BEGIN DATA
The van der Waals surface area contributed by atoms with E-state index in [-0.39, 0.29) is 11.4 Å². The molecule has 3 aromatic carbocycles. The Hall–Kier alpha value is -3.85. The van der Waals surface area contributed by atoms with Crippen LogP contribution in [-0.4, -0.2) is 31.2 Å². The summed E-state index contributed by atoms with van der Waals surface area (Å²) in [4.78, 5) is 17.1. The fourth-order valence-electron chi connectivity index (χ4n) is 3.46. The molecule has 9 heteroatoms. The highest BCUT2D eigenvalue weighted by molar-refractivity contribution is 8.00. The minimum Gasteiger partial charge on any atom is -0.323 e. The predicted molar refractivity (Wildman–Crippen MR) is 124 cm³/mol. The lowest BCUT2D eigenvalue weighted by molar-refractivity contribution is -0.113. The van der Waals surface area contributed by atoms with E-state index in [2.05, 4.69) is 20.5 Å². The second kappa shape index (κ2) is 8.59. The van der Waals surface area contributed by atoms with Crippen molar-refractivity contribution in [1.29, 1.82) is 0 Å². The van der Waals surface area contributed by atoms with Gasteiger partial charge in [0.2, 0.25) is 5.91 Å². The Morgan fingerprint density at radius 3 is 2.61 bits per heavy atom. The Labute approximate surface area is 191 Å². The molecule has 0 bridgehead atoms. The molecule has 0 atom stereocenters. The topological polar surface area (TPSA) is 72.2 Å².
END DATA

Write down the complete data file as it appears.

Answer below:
The van der Waals surface area contributed by atoms with E-state index in [-0.39, 0.29) is 11.4 Å². The molecule has 3 aromatic carbocycles. The Hall–Kier alpha value is -3.85. The van der Waals surface area contributed by atoms with Crippen LogP contribution in [-0.4, -0.2) is 31.2 Å². The summed E-state index contributed by atoms with van der Waals surface area (Å²) in [4.78, 5) is 17.1. The fourth-order valence-electron chi connectivity index (χ4n) is 3.46. The molecule has 9 heteroatoms. The highest BCUT2D eigenvalue weighted by molar-refractivity contribution is 8.00. The minimum Gasteiger partial charge on any atom is -0.323 e. The predicted molar refractivity (Wildman–Crippen MR) is 124 cm³/mol. The lowest BCUT2D eigenvalue weighted by molar-refractivity contribution is -0.113. The van der Waals surface area contributed by atoms with E-state index in [2.05, 4.69) is 20.5 Å². The second kappa shape index (κ2) is 8.59. The van der Waals surface area contributed by atoms with Crippen molar-refractivity contribution in [1.29, 1.82) is 0 Å². The van der Waals surface area contributed by atoms with Gasteiger partial charge in [0.2, 0.25) is 5.91 Å². The Morgan fingerprint density at radius 3 is 2.61 bits per heavy atom. The Labute approximate surface area is 191 Å². The molecule has 0 bridgehead atoms. The molecule has 0 atom stereocenters. The topological polar surface area (TPSA) is 72.2 Å².